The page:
On 7/7/17 11:10 AM, Chuck Guzis via cctalk wrote:

> I've puzzled over how to do tape flux-transition recording in any
> meaningful way.

The way JBI did it was to digitize the capstan encoder as a clock reference for 
tape motion
obliquely referenced in
http://storageconference.us/2008/presentations/3.Wednesday/5.Bordynuik.pdf

--

Thanks to the current administration, all of the NASA Nimbus data reports 
appear to have
dissapeared from the web.

mentions in
http://www.sciencedirect.com/science/article/pii/S2214242815000212#bb0035

"An examination of these 7-track tapes revealed they were in poor shape. The 
tapes iron oxide media was falling off the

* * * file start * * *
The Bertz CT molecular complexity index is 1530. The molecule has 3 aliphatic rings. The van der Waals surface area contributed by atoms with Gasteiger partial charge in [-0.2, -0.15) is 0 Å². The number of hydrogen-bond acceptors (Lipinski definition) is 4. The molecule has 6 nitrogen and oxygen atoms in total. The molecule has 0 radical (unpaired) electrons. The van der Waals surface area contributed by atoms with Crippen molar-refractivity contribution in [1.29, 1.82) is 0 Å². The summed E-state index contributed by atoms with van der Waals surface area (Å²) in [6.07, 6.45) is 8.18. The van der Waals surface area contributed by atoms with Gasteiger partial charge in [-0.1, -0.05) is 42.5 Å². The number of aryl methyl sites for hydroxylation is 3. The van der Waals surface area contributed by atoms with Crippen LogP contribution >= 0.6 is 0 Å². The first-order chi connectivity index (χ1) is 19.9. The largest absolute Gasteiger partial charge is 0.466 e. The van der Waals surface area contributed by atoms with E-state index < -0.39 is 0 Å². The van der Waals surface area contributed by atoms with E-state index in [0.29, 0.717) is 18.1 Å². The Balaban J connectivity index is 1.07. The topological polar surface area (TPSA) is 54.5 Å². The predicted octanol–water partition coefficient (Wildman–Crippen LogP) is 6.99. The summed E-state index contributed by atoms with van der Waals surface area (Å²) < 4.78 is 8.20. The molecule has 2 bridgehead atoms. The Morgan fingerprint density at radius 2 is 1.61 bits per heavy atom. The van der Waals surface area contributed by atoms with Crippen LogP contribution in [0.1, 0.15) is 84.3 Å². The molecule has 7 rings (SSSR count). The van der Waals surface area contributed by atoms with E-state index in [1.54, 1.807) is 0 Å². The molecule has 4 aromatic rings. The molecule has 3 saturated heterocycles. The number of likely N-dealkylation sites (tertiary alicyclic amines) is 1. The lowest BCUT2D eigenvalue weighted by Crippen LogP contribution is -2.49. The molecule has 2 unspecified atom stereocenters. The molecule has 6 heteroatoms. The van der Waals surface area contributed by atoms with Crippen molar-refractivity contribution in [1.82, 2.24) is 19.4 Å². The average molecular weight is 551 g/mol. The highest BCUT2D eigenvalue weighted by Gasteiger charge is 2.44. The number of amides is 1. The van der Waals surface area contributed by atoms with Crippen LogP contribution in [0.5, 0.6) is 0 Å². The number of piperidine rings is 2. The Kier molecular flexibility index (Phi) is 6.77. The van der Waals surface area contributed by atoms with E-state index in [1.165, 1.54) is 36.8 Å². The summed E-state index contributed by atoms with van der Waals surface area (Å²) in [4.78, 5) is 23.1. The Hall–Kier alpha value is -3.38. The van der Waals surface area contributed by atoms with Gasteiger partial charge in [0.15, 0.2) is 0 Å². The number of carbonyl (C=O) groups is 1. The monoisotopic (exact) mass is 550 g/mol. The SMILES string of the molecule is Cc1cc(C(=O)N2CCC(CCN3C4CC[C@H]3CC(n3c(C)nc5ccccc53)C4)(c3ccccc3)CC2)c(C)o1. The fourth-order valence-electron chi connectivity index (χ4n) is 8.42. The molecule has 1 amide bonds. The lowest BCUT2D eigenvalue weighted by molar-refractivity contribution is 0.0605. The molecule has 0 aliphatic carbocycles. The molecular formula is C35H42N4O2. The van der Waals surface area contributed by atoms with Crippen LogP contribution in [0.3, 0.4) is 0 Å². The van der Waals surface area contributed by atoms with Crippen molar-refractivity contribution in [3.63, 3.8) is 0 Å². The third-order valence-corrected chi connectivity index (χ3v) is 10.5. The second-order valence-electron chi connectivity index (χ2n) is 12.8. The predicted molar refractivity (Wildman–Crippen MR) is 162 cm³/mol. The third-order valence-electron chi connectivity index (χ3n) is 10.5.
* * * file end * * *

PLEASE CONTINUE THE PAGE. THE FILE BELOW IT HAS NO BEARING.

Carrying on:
acetate film backing. Fortunately, GSFC had just learned of a Canadian company, 
JBI Incorporated that had developed a
tape recovery process that could read the bits from magnetic tapes with a high 
degree of certainty. The JBI recovery
process involved using specially developed tape drives with 36 magnetoresistive 
(MR) heads, tape baking (10 h at 175°),
bit detection and processing techniques to read the 800 bit-per-inch, 7-track 
tapes. Based on the original Nimbus HRIR
system documentation, GSFC was then able to recover and rescue the observations 
from thousands of Nimbus HRIR digital
data tapes"

M. Hobish, D. Gallaher, G. Campbell, W. Meier
Dark data rescue: shedding new light on old photons
The Earth Observer May–June 2014, 26 (3) (2014), pp. 4-10


for example

gsfc.nasa.gov/nimbus/documentation/documents/N7_Recovery_Report_Jul16.doc

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